Caterpillar Shelter Ecology & Natural History
Insect Shelters & Climate Change
I'm interested in the natural history, ecology, and evolution of insects' interactions with plants, animals, and changing environments. Much of my research focuses on shelter-building caterpillars in both the United States and Costa Rica, but I also study insects that find shelters rather than building them. I'm currently investigating how invertebrate communities that live in shelters will respond to warming temperatures. I'm also interested in how herbarium specimens can be used to investigate plant-insect interactions.
Tropical Arthropods & Global Warming
TROPICAL ARTHROPODS &
Many tropical arthropods from different groups, including beetles, spiders, flies, and true bugs, live inside the naturally rolled leaves of heliconias and other plants in the order Zingiberales. These inquline communities provide unique opportunities to test how arthropod communities will be affected by global warming. I study how arthropod thermal traits vary with elevation, feeding guild, and evolutionary history. I also use field heating experiments to test how these communities will respond to warmer temperatures.
CATERPILLAR SHELTER ECOLOGY
& NATURAL HISTORY
Tens of thousands of caterpillar species build shelters worldwide, ranging from shelters barely big enough for a single caterpillar to ones built by hundreds of cooperating caterpillars. My research questions include:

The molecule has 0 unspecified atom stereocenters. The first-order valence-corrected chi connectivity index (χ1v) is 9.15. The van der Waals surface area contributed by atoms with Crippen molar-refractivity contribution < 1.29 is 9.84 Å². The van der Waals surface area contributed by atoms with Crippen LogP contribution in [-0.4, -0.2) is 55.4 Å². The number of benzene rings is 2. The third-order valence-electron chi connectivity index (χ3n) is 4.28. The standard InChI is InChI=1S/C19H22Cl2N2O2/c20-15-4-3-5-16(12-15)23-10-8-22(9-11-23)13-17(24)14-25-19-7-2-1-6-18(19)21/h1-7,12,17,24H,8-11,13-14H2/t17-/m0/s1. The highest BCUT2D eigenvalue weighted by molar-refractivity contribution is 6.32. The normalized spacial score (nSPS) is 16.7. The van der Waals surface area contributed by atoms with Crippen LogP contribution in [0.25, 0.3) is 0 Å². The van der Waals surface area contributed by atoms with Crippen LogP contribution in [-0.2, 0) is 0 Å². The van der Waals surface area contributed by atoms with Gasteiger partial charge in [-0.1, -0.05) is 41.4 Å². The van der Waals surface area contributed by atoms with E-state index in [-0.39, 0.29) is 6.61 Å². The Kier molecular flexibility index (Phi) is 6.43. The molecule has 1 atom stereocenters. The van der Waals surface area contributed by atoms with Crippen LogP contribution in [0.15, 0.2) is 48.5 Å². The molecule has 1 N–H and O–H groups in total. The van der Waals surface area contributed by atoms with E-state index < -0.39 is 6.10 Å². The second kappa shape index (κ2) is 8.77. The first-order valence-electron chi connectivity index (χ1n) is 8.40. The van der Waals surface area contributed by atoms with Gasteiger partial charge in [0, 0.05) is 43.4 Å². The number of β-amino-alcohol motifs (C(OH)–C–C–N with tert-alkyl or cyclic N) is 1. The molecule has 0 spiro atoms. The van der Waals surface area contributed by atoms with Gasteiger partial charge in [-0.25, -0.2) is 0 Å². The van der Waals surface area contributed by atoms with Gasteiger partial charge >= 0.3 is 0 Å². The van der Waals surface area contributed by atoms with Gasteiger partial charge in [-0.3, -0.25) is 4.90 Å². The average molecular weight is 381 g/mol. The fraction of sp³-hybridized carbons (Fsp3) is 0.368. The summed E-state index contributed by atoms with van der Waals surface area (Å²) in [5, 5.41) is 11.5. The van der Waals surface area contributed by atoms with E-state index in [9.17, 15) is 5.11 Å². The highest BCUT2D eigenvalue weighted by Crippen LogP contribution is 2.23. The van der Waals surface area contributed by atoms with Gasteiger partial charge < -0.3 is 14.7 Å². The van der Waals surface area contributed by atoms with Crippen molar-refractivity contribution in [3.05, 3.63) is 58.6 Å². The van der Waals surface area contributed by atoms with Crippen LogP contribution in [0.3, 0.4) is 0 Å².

How diverse are caterpillar shelters?
What functions do caterpillar shelters serve?
How do shelter differences affect those functions?
How do caterpillar shelters affect the invertebrate community as a whole?
& CLIMATE CHANGE
Shelters, including those used by insects, often provide important protection from unfavorable temperatures, humidities, or weather. As the global climate continues to change, these functions may become even more important:
How do insect shelters change abiotic conditions?
When are these altered conditions important for insect survival?
Can insect shelter-builders alter their shelters in response to environmental conditions?
Herbarium specimens are unexpectedly rich sources of information about herbivores, especially shelter-building ones. They also cover wide stretches of space and time. I've used them to fill in range records and infer host species in areas where adult moths have been observed but no caterpillar records have been reported. I'm also interested in using them to answer larger questions, such as how different types of herbivory respond to latitude, environmental conditions, or historical changes.